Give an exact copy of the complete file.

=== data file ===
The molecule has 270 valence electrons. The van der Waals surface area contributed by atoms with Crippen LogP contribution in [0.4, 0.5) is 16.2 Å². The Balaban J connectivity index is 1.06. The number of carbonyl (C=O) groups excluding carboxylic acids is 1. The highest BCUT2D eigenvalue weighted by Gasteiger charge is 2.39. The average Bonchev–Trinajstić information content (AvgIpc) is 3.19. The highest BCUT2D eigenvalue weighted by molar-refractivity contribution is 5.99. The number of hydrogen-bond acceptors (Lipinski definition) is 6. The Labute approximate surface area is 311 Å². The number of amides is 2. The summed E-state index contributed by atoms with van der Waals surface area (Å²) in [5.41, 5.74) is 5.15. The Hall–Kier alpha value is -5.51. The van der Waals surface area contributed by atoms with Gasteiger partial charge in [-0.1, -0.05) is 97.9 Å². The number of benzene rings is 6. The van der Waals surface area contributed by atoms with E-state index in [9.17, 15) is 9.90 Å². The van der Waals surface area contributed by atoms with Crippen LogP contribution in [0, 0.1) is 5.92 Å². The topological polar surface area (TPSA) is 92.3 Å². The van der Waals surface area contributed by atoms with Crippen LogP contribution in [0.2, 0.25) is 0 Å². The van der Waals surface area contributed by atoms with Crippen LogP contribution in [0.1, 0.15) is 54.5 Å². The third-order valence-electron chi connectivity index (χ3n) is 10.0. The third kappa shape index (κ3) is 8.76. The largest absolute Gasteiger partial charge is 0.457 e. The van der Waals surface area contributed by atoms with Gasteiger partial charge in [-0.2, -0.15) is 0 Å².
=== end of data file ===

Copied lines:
The molecule has 270 valence electrons. The van der Waals surface area contributed by atoms with Crippen LogP contribution in [0.4, 0.5) is 16.2 Å². The Balaban J connectivity index is 1.06. The number of carbonyl (C=O) groups excluding carboxylic acids is 1. The highest BCUT2D eigenvalue weighted by Gasteiger charge is 2.39. The average Bonchev–Trinajstić information content (AvgIpc) is 3.19. The highest BCUT2D eigenvalue weighted by molar-refractivity contribution is 5.99. The number of hydrogen-bond acceptors (Lipinski definition) is 6. The Labute approximate surface area is 311 Å². The number of amides is 2. The summed E-state index contributed by atoms with van der Waals surface area (Å²) in [5.41, 5.74) is 5.15. The Hall–Kier alpha value is -5.51. The van der Waals surface area contributed by atoms with Gasteiger partial charge in [-0.1, -0.05) is 97.9 Å². The number of benzene rings is 6. The van der Waals surface area contributed by atoms with E-state index in [9.17, 15) is 9.90 Å². The van der Waals surface area contributed by atoms with Crippen LogP contribution in [0, 0.1) is 5.92 Å². The topological polar surface area (TPSA) is 92.3 Å². The van der Waals surface area contributed by atoms with Crippen LogP contribution in [0.2, 0.25) is 0 Å². The van der Waals surface area contributed by atoms with Crippen LogP contribution in [0.1, 0.15) is 54.5 Å². The third-order valence-electron chi connectivity index (χ3n) is 10.0. The third kappa shape index (κ3) is 8.76. The largest absolute Gasteiger partial charge is 0.457 e. The van der Waals surface area contributed by atoms with Gasteiger partial charge in [-0.2, -0.15) is 0 Å².